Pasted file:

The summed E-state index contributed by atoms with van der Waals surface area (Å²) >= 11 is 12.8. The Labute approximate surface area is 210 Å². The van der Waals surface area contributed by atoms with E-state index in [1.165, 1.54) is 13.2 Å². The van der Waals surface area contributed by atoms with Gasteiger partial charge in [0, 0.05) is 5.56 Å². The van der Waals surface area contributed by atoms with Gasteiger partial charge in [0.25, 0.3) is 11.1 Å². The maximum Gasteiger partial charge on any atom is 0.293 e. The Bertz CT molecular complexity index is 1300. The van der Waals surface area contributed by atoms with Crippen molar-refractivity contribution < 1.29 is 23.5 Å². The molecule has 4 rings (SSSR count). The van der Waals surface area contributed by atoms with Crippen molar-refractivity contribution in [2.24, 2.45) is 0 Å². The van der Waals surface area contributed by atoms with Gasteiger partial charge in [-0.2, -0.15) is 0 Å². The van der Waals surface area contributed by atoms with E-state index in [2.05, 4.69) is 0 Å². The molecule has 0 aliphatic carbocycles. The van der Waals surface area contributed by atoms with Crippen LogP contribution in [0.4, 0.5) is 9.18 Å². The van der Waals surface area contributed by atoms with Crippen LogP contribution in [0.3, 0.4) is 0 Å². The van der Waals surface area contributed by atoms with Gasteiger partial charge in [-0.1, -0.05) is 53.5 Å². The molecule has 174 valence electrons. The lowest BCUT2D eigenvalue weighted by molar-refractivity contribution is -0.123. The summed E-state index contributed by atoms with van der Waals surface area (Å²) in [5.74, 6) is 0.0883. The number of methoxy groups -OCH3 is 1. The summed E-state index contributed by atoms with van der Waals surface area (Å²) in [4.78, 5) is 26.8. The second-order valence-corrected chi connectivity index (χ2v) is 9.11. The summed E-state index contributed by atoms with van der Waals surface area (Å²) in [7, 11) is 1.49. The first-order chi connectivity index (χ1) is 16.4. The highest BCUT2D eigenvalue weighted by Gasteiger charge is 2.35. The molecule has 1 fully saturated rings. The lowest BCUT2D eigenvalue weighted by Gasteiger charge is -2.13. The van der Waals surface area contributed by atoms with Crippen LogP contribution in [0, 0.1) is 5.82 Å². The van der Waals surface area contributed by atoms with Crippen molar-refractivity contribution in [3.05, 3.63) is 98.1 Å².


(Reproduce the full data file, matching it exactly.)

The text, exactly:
The summed E-state index contributed by atoms with van der Waals surface area (Å²) >= 11 is 12.8. The Labute approximate surface area is 210 Å². The van der Waals surface area contributed by atoms with E-state index in [1.165, 1.54) is 13.2 Å². The van der Waals surface area contributed by atoms with Gasteiger partial charge in [0, 0.05) is 5.56 Å². The van der Waals surface area contributed by atoms with Gasteiger partial charge in [0.25, 0.3) is 11.1 Å². The maximum Gasteiger partial charge on any atom is 0.293 e. The Bertz CT molecular complexity index is 1300. The van der Waals surface area contributed by atoms with Crippen molar-refractivity contribution < 1.29 is 23.5 Å². The molecule has 4 rings (SSSR count). The van der Waals surface area contributed by atoms with Crippen molar-refractivity contribution in [2.24, 2.45) is 0 Å². The van der Waals surface area contributed by atoms with Gasteiger partial charge in [-0.2, -0.15) is 0 Å². The van der Waals surface area contributed by atoms with E-state index in [2.05, 4.69) is 0 Å². The molecule has 0 aliphatic carbocycles. The van der Waals surface area contributed by atoms with Crippen LogP contribution in [0.4, 0.5) is 9.18 Å². The van der Waals surface area contributed by atoms with Crippen LogP contribution in [0.3, 0.4) is 0 Å². The van der Waals surface area contributed by atoms with Gasteiger partial charge in [-0.1, -0.05) is 53.5 Å². The molecule has 174 valence electrons. The lowest BCUT2D eigenvalue weighted by molar-refractivity contribution is -0.123. The summed E-state index contributed by atoms with van der Waals surface area (Å²) in [5.74, 6) is 0.0883. The number of methoxy groups -OCH3 is 1. The summed E-state index contributed by atoms with van der Waals surface area (Å²) in [4.78, 5) is 26.8. The second-order valence-corrected chi connectivity index (χ2v) is 9.11. The summed E-state index contributed by atoms with van der Waals surface area (Å²) in [7, 11) is 1.49. The first-order chi connectivity index (χ1) is 16.4. The highest BCUT2D eigenvalue weighted by Gasteiger charge is 2.35. The molecule has 1 fully saturated rings. The lowest BCUT2D eigenvalue weighted by Gasteiger charge is -2.13. The van der Waals surface area contributed by atoms with Crippen LogP contribution in [0, 0.1) is 5.82 Å². The van der Waals surface area contributed by atoms with Crippen molar-refractivity contribution in [3.05, 3.63) is 98.1 Å².